Impact of early systemic lupus erythematosus on work disability—results from the Finnish nationwide register 2000–2007
Objectives of this study were to examine work disability (WD) and its leading causes in incident SLE patients. Data were derived from the Finnish nationwide registries to identify all non-retired, 18 to 64-year-old incident SLE patients between 2000 and 2007. Sick benefits and WD pensions and the causes for them were monitored until the end of 2008. A total of 446 working-aged, incident SLE patients available for work force (mean age 42 ± 13 years, 89% females) were found. During the follow-up (median 5.3 years), WD pension was granted to 27 patients. The most common cause was SLE itself (14 patients, 52%), with cumulative incidence of 3.4% (95% CI 1.9 to 5.8) in 5 years and 5.0% (95% CI 3.0 to 8.5) in 8 years, followed by musculoskeletal and psychiatric causes. The age- and sex- adjusted incidence ratio for WD pension in SLE patients due to any cause was 5.4 (95% CI 3.7 to 7.9) compared to the Finnish population. The mean number of WD days was 32 (95% CI 28 to 35) per patient-year among all SLE patients during the follow-up. The study concludes that SLE patients have an increased risk for WD already in early course of the disease.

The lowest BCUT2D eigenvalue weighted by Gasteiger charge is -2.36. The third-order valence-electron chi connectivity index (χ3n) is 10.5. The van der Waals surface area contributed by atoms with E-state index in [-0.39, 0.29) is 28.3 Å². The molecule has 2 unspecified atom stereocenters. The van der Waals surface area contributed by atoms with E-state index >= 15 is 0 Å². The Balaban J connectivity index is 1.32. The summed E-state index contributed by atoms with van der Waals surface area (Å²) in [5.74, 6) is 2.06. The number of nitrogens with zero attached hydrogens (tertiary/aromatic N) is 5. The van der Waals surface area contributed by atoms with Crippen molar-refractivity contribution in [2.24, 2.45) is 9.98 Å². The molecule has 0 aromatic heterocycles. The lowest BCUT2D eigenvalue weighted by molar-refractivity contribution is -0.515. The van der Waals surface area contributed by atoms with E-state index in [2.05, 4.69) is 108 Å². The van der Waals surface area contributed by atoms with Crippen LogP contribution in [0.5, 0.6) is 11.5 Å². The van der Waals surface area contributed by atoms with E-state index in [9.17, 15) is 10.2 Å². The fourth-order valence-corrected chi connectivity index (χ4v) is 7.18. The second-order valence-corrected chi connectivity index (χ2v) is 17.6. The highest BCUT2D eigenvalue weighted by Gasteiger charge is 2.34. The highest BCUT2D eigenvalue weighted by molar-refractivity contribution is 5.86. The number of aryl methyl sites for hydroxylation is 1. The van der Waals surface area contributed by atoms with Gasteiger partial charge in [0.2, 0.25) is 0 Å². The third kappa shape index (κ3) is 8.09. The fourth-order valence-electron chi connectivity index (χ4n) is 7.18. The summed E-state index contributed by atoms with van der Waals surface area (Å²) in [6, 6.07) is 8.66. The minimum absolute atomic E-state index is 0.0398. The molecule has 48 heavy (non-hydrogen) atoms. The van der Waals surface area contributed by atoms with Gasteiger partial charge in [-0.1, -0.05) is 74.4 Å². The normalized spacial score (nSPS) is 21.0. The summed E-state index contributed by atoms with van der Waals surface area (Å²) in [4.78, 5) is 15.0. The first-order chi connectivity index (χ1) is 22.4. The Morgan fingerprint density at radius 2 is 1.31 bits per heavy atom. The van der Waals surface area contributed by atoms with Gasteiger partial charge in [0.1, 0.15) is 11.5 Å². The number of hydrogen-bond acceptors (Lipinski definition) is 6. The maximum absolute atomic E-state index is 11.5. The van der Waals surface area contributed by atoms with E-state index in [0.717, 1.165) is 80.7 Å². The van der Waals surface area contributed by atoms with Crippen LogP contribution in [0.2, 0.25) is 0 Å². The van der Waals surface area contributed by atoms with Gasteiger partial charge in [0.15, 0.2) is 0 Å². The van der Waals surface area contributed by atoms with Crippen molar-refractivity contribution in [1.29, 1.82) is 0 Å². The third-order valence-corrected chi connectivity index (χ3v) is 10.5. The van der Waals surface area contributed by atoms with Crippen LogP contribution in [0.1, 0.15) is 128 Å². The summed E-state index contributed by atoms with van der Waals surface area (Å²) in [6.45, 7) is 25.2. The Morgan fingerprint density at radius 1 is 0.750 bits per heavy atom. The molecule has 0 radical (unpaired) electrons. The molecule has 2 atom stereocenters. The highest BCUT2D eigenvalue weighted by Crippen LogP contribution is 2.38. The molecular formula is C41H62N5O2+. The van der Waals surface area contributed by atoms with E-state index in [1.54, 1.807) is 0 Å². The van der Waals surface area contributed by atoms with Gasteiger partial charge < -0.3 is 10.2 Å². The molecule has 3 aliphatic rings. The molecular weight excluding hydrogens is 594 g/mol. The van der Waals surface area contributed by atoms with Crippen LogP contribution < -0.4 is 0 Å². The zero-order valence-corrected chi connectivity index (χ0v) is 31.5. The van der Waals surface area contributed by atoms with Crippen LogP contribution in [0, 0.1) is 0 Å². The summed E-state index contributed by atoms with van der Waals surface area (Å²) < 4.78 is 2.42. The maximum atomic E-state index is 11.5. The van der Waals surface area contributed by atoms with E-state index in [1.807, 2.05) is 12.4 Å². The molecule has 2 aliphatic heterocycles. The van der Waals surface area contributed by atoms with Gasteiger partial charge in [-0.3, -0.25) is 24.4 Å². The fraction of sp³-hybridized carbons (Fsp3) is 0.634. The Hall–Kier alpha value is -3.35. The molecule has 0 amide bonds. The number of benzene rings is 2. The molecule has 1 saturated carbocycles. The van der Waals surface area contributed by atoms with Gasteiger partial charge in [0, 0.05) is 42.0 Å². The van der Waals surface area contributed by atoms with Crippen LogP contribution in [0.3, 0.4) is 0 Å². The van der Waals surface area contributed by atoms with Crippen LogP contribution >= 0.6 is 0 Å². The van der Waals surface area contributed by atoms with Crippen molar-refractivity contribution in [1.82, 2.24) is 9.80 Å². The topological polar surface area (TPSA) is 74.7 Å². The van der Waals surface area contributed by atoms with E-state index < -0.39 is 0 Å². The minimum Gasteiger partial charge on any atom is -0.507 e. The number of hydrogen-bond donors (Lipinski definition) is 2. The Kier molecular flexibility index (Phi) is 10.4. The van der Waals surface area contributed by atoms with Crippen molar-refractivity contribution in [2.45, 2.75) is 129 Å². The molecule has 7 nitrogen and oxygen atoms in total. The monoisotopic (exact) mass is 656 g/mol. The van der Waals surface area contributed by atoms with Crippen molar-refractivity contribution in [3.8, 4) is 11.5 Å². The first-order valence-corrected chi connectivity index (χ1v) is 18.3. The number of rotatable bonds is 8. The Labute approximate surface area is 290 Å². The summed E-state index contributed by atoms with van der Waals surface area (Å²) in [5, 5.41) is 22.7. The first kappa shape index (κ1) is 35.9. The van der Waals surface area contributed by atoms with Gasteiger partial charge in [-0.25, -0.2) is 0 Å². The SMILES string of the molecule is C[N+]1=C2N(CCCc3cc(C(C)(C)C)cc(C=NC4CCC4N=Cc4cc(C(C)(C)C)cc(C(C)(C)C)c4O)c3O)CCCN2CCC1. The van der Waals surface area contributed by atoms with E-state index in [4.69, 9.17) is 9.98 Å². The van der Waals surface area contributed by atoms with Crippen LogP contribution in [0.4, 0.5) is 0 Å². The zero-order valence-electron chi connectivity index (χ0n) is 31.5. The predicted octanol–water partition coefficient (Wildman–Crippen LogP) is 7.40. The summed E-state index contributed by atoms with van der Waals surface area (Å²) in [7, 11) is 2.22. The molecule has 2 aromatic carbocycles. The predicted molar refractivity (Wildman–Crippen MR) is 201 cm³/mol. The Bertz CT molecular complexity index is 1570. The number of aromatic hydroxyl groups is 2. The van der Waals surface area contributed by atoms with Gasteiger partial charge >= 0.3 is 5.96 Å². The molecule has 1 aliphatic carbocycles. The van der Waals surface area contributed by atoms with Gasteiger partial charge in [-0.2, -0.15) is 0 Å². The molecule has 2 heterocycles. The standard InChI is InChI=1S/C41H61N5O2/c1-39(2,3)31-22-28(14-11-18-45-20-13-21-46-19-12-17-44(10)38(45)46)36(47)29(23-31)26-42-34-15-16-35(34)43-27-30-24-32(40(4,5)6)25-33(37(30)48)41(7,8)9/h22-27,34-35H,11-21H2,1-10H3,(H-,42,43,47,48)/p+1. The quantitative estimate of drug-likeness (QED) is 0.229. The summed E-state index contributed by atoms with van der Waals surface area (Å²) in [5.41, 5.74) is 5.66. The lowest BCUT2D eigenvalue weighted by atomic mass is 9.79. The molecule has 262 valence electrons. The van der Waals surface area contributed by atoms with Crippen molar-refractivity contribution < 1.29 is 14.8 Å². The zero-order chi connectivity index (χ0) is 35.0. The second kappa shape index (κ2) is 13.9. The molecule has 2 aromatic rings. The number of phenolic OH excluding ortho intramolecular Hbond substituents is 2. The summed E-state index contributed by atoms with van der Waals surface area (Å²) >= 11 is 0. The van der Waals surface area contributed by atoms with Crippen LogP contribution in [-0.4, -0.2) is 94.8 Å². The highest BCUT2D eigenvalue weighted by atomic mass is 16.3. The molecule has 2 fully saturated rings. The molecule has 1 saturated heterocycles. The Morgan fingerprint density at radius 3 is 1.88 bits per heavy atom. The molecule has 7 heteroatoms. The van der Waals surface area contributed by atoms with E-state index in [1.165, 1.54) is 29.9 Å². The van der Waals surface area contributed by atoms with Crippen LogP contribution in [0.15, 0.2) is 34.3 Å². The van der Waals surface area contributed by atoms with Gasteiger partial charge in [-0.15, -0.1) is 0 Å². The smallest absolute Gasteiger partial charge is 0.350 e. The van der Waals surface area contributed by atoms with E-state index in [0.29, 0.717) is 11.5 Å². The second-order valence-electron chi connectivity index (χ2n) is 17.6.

KeywordsInsurance benefits Pensions Registries Systemic lupus erythematosus Work disability
The authors report following financial activities outside the submitted work: PE has received lecture fees from Abbvie and UCB Pharma and reimbursement of congress costs from Roche and Abbvie. KP has received honoraria from Pfizer, Lilly, MSD, Bristol Myers Squibb, UCB Pharma, Novartis, Roche, and Abbvie and reimbursement of congress costs from Roche, Pfizer, and Abbvie. OKS has received reimbursement of training and congress costs from Medac, MSD, Abbvie, Roche, and Pfizer. VR has received grant from Competitive State Research Financing of the Expert Responsibility Area of Tampere University Hospital, lecture fees from Pfizer, MSD and Bristol Myers Squibb, and reimbursement of training and congress costs from Celegen, Abbvie, Roche, and UCB Pharma.
There was no legal requirement for approval by an ethics committee, since we used only encrypted register data.
The study was financially supported by the grants from the Finnish Cultural Foundation, North Savo Regional fund, and the Finnish Rheumatic Disease Research Foundation.
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